Just below our feet is an environment that supports our infrastructure, yields water, provides for agriculture, and receives our waste. Our capacity to describe, or characterize, this environment is crucial to the solution of many resource, environmental, and engineering problems. And just as medical imaging technologies have reduced the need for exploratory surgeries, a variety of technologies hold the promise for rapid, relatively inexpensive noninvasive characterization of the Earth's subsurface. Seeing into the Earth examines why noninvasive characterization is important and how improved methods can be developed and disseminated. Looking at the issues from both the commercial and public perspectives, the volume makes recommendations for linking characterization and cost savings, closing the gap between the state of science and the state of the practice, and helping practitioners make the best use of the best methods. The book provides background on: * The role of noninvasive subsurface characterization in contaminant cleanup, resource management, civil engineering, and other areas. * The physical, chemical, biological, and geological properties that are characterized.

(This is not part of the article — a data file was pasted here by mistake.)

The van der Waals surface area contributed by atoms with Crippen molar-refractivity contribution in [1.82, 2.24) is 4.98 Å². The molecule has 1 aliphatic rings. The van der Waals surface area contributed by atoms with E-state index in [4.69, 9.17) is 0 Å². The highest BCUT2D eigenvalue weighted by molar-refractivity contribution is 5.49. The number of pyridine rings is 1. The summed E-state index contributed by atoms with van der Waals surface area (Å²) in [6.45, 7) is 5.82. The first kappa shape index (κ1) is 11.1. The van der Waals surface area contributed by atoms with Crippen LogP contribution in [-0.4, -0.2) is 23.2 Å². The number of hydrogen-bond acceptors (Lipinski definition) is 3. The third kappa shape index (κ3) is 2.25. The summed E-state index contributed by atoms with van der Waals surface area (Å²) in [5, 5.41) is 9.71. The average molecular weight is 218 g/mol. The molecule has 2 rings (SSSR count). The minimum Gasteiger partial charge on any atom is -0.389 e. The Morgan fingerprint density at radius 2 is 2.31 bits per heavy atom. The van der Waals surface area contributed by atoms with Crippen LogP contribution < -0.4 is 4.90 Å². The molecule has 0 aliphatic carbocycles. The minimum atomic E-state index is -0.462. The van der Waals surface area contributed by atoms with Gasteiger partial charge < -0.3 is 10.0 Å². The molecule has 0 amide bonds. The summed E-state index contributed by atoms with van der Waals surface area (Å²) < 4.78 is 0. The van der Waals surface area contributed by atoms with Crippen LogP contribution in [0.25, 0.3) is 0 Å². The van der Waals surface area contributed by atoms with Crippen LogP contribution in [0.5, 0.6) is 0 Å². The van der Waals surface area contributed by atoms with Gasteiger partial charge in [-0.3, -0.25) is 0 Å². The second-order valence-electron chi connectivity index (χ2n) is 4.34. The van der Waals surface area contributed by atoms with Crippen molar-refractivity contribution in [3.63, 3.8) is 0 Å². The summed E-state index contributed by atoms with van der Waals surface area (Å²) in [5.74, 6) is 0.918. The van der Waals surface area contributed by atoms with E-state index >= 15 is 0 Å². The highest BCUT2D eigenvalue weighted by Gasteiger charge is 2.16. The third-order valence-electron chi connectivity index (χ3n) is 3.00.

* Methods of characterization and prospects for technological improvement. Certain to be important for earth scientists and engineers alike, this book is also accessible to interested lay readers. colour photographs, index